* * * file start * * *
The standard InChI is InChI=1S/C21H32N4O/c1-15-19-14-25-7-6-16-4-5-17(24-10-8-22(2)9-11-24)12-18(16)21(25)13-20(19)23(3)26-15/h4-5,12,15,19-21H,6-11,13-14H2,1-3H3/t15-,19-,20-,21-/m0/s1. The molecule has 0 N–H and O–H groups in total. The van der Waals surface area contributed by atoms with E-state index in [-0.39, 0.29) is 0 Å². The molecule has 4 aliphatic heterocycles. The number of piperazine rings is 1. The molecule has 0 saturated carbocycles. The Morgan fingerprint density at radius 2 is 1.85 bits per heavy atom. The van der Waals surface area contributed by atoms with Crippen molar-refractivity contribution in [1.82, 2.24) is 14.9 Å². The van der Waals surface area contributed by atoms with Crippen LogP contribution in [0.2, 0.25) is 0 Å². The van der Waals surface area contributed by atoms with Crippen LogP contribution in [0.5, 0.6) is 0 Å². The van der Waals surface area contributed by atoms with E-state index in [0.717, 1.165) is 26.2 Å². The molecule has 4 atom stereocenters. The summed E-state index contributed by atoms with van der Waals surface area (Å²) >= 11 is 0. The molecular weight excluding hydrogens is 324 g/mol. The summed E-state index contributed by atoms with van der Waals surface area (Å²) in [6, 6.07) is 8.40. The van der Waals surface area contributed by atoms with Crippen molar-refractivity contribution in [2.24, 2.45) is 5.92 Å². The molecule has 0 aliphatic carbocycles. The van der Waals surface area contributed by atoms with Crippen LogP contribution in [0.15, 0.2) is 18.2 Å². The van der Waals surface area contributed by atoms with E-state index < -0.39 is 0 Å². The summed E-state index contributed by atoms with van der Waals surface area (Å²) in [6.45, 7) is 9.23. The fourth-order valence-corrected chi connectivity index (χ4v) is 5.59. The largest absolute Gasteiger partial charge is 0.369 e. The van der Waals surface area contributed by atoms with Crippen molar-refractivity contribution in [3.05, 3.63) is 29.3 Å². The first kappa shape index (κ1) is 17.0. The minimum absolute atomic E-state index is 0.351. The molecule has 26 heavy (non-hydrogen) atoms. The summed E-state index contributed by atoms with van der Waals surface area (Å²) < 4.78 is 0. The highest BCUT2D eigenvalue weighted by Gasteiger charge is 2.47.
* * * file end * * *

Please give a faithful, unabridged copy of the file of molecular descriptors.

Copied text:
The standard InChI is InChI=1S/C21H32N4O/c1-15-19-14-25-7-6-16-4-5-17(24-10-8-22(2)9-11-24)12-18(16)21(25)13-20(19)23(3)26-15/h4-5,12,15,19-21H,6-11,13-14H2,1-3H3/t15-,19-,20-,21-/m0/s1. The molecule has 0 N–H and O–H groups in total. The van der Waals surface area contributed by atoms with E-state index in [-0.39, 0.29) is 0 Å². The molecule has 4 aliphatic heterocycles. The number of piperazine rings is 1. The molecule has 0 saturated carbocycles. The Morgan fingerprint density at radius 2 is 1.85 bits per heavy atom. The van der Waals surface area contributed by atoms with Crippen molar-refractivity contribution in [1.82, 2.24) is 14.9 Å². The van der Waals surface area contributed by atoms with Crippen LogP contribution in [0.2, 0.25) is 0 Å². The van der Waals surface area contributed by atoms with Crippen LogP contribution in [0.5, 0.6) is 0 Å². The van der Waals surface area contributed by atoms with E-state index in [0.717, 1.165) is 26.2 Å². The molecule has 4 atom stereocenters. The summed E-state index contributed by atoms with van der Waals surface area (Å²) >= 11 is 0. The molecular weight excluding hydrogens is 324 g/mol. The summed E-state index contributed by atoms with van der Waals surface area (Å²) in [6, 6.07) is 8.40. The van der Waals surface area contributed by atoms with Crippen molar-refractivity contribution in [2.24, 2.45) is 5.92 Å². The molecule has 0 aliphatic carbocycles. The van der Waals surface area contributed by atoms with Crippen LogP contribution in [0.15, 0.2) is 18.2 Å². The van der Waals surface area contributed by atoms with E-state index < -0.39 is 0 Å². The summed E-state index contributed by atoms with van der Waals surface area (Å²) in [6.45, 7) is 9.23. The fourth-order valence-corrected chi connectivity index (χ4v) is 5.59. The largest absolute Gasteiger partial charge is 0.369 e. The van der Waals surface area contributed by atoms with Crippen molar-refractivity contribution in [3.05, 3.63) is 29.3 Å². The first kappa shape index (κ1) is 17.0. The minimum absolute atomic E-state index is 0.351. The molecule has 26 heavy (non-hydrogen) atoms. The summed E-state index contributed by atoms with van der Waals surface area (Å²) < 4.78 is 0. The highest BCUT2D eigenvalue weighted by Gasteiger charge is 2.47.